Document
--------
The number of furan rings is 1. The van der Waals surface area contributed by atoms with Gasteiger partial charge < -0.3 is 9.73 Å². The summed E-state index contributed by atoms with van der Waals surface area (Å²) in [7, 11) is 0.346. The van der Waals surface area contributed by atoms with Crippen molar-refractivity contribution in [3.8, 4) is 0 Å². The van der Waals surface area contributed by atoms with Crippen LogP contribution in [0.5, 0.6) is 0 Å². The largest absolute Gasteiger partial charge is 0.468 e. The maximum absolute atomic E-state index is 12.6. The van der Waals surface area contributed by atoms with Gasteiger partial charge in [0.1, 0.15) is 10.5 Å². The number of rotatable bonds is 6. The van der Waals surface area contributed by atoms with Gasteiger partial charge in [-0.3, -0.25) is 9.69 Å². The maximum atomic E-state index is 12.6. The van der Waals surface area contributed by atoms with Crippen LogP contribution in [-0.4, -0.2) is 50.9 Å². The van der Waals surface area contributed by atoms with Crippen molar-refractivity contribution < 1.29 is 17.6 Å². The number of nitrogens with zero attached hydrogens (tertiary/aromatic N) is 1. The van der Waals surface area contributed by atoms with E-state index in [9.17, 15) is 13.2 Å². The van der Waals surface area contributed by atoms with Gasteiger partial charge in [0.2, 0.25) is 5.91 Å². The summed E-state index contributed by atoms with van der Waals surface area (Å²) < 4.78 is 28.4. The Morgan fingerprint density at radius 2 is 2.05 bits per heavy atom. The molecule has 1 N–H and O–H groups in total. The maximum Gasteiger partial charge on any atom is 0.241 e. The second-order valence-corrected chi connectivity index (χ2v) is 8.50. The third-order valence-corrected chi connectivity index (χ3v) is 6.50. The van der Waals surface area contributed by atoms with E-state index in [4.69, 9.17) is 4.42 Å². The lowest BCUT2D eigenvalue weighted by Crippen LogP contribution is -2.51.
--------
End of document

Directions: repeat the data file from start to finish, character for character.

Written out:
The number of furan rings is 1. The van der Waals surface area contributed by atoms with Gasteiger partial charge < -0.3 is 9.73 Å². The summed E-state index contributed by atoms with van der Waals surface area (Å²) in [7, 11) is 0.346. The van der Waals surface area contributed by atoms with Crippen molar-refractivity contribution in [3.8, 4) is 0 Å². The van der Waals surface area contributed by atoms with Crippen LogP contribution in [0.5, 0.6) is 0 Å². The largest absolute Gasteiger partial charge is 0.468 e. The maximum absolute atomic E-state index is 12.6. The van der Waals surface area contributed by atoms with Gasteiger partial charge in [0.1, 0.15) is 10.5 Å². The number of rotatable bonds is 6. The van der Waals surface area contributed by atoms with Gasteiger partial charge in [-0.3, -0.25) is 9.69 Å². The maximum atomic E-state index is 12.6. The van der Waals surface area contributed by atoms with Crippen LogP contribution in [-0.4, -0.2) is 50.9 Å². The van der Waals surface area contributed by atoms with Crippen molar-refractivity contribution < 1.29 is 17.6 Å². The number of nitrogens with zero attached hydrogens (tertiary/aromatic N) is 1. The van der Waals surface area contributed by atoms with E-state index in [9.17, 15) is 13.2 Å². The van der Waals surface area contributed by atoms with Gasteiger partial charge in [0.2, 0.25) is 5.91 Å². The summed E-state index contributed by atoms with van der Waals surface area (Å²) < 4.78 is 28.4. The Morgan fingerprint density at radius 2 is 2.05 bits per heavy atom. The molecule has 1 N–H and O–H groups in total. The maximum Gasteiger partial charge on any atom is 0.241 e. The second-order valence-corrected chi connectivity index (χ2v) is 8.50. The third-order valence-corrected chi connectivity index (χ3v) is 6.50. The van der Waals surface area contributed by atoms with E-state index in [4.69, 9.17) is 4.42 Å². The lowest BCUT2D eigenvalue weighted by Crippen LogP contribution is -2.51.